About 1,500 cases have been recorded since the lockdown began as the city experiences soaring community transmission, with clusters emerging in public housing estates, nursing homes and a school.Despite the rest of Australia sealing off borders with Victoria, a cluster of 34 cases has broken out in Sydney, in neighboring New South Wales state, linked to a popular pub.NSW health officials on Wednesday said the most likely source of that growing outbreak was a man visiting from Melbourne.”We’ve made these links with extensive interviews over multiple public health units,” emergency health manager Jennie Musto told reporters.Police were called in to enforce social distancing Monday after popular US snack chain Krispy Kreme offered free doughnuts to people who had birthdays during isolation, attracting large crowds to its stores across Sydney.Acting NSW assistant police commissioner Tony Cooke slammed the promotion as “nonsensical”.Australia has recorded just over 10,000 coronavirus cases and 111 fatalities. Most states and regions have returned to normal in recent weeks, having reported few or no new daily infections. Pokemon GO enthusiasts and KFC guests are among hundreds fined since Melbourne entered a second COVID-19 lockdown, police said Wednesday.Roughly five million people in and around Australia’s second-largest city have been under stay-at-home orders since last week after a surge in coronavirus infections.In a crackdown on rule-breakers, police in Victoria state have handed out more than 500 fines in six days, totaling Aus$902,000 ($631,000). Among them were two men caught playing Pokemon GO in their parked car, a group who claimed to be “charging their phones” at a friend’s home, and a man who sat down with his meal at a KFC outlet and refused to leave.That came just days after a group was fined Aus$26,000 when their house party was exposed by an unusually large order of KFC.”A particular concern for us is the ongoing parties and gatherings,” acting assistant police commissioner Rick Nugent said.Melbourne residents are only allowed to leave their homes for work, study, medical care or exercise, or to buy essentials. Topics :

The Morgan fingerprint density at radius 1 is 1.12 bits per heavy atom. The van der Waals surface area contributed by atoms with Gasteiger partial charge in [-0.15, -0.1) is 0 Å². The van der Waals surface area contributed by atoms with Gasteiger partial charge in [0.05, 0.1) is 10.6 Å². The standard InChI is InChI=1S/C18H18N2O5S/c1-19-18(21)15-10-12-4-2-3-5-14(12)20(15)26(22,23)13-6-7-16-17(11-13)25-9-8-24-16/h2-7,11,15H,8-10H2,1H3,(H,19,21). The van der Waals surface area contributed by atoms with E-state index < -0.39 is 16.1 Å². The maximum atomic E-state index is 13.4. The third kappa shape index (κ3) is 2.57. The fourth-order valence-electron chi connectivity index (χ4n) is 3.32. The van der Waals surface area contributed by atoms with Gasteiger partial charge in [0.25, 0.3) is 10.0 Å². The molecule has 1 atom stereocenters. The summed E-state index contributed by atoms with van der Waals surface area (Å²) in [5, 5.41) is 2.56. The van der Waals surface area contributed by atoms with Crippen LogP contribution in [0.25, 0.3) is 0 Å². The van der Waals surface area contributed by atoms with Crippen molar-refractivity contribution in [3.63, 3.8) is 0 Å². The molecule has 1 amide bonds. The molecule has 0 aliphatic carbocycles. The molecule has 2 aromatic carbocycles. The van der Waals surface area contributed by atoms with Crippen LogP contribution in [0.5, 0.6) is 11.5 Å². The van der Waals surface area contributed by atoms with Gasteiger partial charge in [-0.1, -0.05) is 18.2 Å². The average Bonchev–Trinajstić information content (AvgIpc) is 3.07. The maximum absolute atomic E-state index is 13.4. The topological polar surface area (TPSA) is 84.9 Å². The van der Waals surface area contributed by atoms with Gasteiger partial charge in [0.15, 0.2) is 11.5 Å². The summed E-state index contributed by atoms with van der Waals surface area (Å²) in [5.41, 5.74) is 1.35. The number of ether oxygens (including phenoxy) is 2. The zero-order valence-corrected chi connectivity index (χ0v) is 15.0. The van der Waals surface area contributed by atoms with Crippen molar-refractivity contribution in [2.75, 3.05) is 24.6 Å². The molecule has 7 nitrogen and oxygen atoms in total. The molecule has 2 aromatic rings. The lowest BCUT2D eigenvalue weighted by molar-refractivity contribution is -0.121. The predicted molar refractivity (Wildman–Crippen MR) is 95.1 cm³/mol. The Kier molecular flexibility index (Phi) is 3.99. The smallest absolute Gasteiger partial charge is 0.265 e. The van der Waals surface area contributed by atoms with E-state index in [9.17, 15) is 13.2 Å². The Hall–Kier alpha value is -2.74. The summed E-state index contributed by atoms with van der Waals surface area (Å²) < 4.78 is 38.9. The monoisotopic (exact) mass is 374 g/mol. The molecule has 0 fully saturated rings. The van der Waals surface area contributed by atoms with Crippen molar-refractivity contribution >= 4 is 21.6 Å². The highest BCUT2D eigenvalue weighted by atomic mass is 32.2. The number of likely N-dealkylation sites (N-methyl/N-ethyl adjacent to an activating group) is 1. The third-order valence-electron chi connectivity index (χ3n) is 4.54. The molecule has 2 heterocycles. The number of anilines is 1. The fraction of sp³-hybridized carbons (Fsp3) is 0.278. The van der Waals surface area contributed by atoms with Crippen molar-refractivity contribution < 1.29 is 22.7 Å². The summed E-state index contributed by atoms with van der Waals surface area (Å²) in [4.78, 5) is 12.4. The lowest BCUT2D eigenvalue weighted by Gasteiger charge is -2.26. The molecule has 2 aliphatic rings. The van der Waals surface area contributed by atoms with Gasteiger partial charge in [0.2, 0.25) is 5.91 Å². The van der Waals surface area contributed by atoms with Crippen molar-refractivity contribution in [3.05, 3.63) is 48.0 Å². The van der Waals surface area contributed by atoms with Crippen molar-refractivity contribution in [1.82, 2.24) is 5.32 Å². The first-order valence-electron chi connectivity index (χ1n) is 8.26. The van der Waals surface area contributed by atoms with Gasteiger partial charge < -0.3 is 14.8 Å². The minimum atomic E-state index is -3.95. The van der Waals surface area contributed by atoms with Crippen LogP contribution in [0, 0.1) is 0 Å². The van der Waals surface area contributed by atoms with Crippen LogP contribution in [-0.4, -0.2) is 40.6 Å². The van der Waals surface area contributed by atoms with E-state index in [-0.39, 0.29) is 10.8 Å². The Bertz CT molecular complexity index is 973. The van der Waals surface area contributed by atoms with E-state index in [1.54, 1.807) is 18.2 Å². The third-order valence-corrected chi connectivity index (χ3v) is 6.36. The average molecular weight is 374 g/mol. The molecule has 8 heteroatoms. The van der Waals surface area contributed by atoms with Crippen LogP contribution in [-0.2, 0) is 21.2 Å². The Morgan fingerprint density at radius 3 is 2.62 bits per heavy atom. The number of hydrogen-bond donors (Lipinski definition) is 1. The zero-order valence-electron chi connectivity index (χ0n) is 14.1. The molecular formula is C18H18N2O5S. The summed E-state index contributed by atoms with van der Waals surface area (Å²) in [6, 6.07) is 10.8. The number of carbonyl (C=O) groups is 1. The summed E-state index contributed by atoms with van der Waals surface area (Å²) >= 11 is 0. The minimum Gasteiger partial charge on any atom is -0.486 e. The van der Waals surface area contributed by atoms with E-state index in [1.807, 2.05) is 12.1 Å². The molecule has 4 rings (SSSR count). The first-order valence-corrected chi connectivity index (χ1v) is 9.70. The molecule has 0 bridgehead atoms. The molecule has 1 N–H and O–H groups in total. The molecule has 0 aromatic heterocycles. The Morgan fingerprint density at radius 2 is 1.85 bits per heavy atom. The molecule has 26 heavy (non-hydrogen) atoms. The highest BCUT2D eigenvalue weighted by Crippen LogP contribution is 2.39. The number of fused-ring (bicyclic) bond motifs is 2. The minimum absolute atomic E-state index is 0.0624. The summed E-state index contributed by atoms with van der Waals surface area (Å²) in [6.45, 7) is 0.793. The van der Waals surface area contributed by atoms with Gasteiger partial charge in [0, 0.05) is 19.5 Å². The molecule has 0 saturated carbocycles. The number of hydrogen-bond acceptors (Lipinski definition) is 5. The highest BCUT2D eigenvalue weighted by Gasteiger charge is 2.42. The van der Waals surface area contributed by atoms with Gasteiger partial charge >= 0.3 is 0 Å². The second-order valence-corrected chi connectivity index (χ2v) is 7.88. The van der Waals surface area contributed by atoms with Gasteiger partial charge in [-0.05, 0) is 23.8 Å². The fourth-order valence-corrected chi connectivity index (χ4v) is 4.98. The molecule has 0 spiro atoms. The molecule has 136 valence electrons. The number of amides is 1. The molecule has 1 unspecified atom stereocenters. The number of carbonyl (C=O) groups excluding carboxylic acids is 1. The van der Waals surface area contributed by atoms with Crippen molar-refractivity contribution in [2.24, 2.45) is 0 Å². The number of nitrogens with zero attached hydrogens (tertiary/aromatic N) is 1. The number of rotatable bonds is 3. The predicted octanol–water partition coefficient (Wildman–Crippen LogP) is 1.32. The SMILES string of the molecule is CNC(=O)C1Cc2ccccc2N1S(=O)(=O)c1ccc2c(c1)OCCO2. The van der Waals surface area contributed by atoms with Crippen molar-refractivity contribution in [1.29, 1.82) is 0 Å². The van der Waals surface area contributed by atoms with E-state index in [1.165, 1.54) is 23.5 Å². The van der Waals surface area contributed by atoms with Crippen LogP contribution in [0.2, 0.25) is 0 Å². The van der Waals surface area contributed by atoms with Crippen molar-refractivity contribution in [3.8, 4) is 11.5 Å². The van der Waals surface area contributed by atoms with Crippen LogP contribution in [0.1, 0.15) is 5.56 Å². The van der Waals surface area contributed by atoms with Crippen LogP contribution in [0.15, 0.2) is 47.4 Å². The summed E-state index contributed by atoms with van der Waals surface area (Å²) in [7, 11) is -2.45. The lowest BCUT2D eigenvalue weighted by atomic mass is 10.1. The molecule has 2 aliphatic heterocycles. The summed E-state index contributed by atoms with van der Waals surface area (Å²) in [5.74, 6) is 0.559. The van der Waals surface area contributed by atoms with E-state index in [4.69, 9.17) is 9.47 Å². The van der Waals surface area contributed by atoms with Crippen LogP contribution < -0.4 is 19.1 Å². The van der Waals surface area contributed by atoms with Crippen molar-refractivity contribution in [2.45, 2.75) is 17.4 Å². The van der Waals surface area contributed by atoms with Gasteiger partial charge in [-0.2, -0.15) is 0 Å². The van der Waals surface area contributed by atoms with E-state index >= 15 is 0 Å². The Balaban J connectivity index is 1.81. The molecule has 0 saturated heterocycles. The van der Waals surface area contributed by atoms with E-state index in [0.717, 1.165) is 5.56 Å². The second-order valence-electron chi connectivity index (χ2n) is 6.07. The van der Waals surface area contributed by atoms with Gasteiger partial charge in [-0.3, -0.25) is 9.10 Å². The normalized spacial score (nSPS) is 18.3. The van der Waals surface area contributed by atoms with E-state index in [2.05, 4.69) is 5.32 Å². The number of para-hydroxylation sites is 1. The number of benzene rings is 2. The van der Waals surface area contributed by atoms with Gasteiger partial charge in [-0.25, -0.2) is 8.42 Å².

“This is bizarre. If you want to get these [EU] funds, you should automatically accept how the EU expects them to be spent, because adhering to the rule of law means adhering to basic human rights and it is about respecting them,” she said.Poland is at loggerheads with the European Commission over several issues, including judicial reforms which Brussels says undermine the independence of the judiciary. The government says the reforms are needed to overhaul the communist-era system. Poland’s justice minister said on Monday the European Union may be in a position to force Warsaw to legalize gay marriage if EU leaders make financial aid conditional on upholding democratic norms, and warned that this was unacceptable.At talks in Brussels on the next EU budget and an economic recovery plan, some leaders have demanded that payouts be blocked to member states which the executive European Commission (EC) deems to be undermining democratic values.Justice Minister Zbigniew Ziobro said this would give Brussels the possibility of “arbitrarily” blocking payments worth billions of euros. “There is a real risk that we may find ourselves in a situation where the EC will effectively force us to introduce the so-called homosexual marriages with the right to adopt children,” he told a news conference.”Well, we cannot agree to this under any circumstances.”The ruling Law and Justice party (PiS) came to power five years ago on a pledge to defend traditional family values. Gay marriages are illegal in Poland and President Andrzej Duda was re-elected this month after saying he would not allow adoptions by gay couples or permit classes on gay rights in state schools.Gay rights activist Alicja Sienkiewicz of the Lublin Equality March Association, which supports lesbian, gay, bisexual and transgender people, said members of the LGBT community were being portrayed as enemies of the state. Topics :